Chapter One: The Drive… -or- “The Fellowship of the Spring (Fever)”
One particularly bitter January day, I was struck with a thought. A voice in my head shouted, “Go South, My Son!”
I knew that a mission like this would take planning and teamwork. I turned to the people I can trust more than anyone, at least when it comes to taking time off on short notice.
Our equation has always been “drive time must be equal to or less than ‘fun’ time, whatever the ‘fun’ may be.” With Canoecopia fast approaching, none of us could afford more than a few precious days away from Rutabaga, so anything beyond fourteen hours of driving was eliminated. We finally settled on the Jean Le Fitte National Forest and Refuse in southern Louisiana.
Imagine our dismay when the forecast predicted record cold temperatures across the nation for the weekend of our trip. In a last-minute attempt to escape the icy clutches of Old Man Winter, we decided to drive a few extra hours to Florida Caverns State Park near Marianna, Florida (it’s always warm in FLA, right?).
We gathered our marbles and headed out of town at 9pm on Thursday (1.23.03), hoping to be in Florida by lunch on Friday. The drive was pleasantly uneventful, highlighted by a gorgeous sunrise in northwestern Kentucky. Strangely, there seemed to be more snow the further south we went. After a taste of rush-hour traffic in Nashville and a nice cruise through northern Alabama, the snow finally disappeared from the roadside. We arrived in Marianna around 3pm. The weather was sunny, and temperatures in the 50s provided an instant boost to our spirits. This was momentarily crushed by the ranger telling us that the water was off (and with it all the toilets, showers, etc…), but we figured we could make do with some water from the Winn-Dixie, and a couple days without showers never killed anyone. We decided to stay. Finally, after shopping for last minute supplies and touring the park by car, we arrived at our campsite.
Chapter II*: Spelunking with Dwayne and Paddling the Chipola — or — The Two Holes
Ahhhh, our first morning in Florida: sun shining, birds chirping, thermometer… stuck below zero?!? What the heck? We had fully expected chilly nights, but waking up to 20-degree air was a shock. I cleared the cobwebs from my head, donned some fleece, and started in on breakfast. We discussed our options over oatmeal and settled on a guided cave tour to start the day, followed by lunch and a nice paddle down the Chipola River to finish out the afternoon.
The tour was a 45-minute trip through the “Florida Caverns” cave system, led by Dwayne, the shortest non-midget adult I’d ever seen. I don’t think you could have found a better cave guide; besides having a definite size advantage, his sharp wit and great knowledge of the caves make for a very entertaining tour. There were only six people on this particular tour, so Dwayne took time to point out everything worth mentioning, as well as providing some color-commentary on Florida-panhandle living. “Redneck Riviera” was his exact term, I think. As far as the cave itself, there’s a great collection of rooms with various features highlighted by colored lights, water dripping from the walls, pitch black darkness – all the usual cave stuff. I’ve been to several caves before, but always in the summer (when they’re cooler than the surrounding air), so it was interesting to feel the air get warmer as we descended into the cave and cooler as we resurfaced.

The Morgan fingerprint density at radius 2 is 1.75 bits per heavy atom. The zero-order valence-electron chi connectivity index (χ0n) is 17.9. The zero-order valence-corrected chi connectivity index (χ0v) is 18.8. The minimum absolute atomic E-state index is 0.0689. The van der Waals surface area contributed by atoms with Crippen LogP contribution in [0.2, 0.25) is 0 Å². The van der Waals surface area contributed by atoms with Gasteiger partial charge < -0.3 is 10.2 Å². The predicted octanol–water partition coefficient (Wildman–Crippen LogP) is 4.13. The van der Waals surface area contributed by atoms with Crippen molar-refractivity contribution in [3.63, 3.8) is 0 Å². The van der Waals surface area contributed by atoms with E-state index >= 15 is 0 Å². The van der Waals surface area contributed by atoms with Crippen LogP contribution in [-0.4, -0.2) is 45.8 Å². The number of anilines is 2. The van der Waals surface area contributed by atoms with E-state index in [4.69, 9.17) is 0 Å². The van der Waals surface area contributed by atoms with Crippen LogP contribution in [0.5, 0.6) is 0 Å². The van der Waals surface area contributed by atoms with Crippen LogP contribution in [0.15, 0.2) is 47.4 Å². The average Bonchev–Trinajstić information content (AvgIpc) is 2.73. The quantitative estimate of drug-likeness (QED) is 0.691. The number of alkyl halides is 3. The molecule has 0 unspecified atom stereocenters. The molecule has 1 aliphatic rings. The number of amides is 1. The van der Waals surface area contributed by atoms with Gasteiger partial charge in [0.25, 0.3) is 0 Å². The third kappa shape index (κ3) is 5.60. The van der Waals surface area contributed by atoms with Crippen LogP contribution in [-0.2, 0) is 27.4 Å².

After the tour, we headed off to the campsite for a quick lunch before paddling the Chipola River. We chose a relatively flat section of river to help facilitate a shuttle-free trip, headed a few miles down the road, and before long we were dropping Canadian gear into Florida water. The river was delightful to paddle, as there was lots of wildlife and no other people. Fortunately, due to the cold snap, all the gators we had been warned about lay half-frozen in the mud below, too lethargic to eat us even if they wanted to. The banks were lined with Spanish moss-covered trees and other swampy, fern-like plants, giving rise to a couple renditions of “Dueling Banjos” and some awkward laughter. The other curiosity was the large number of tire swings we encountered. They seemed very incongruous to the alligator warning signs everywhere. We contemplated this while paddling upstream for a couple of hours, then stopped to rest on a sandbar before turning back. We turned around at the perfect time, arriving back at our car as twilight hit with just enough light to see while loading up the boat.
After a quick jaunt to the grocery store, we returned to the campsite for dinner and relaxation, satisfied with all that the day had given us. We also had to solve the eternal riddle that haunts all road-trippers: “What are we going to do tomorrow?”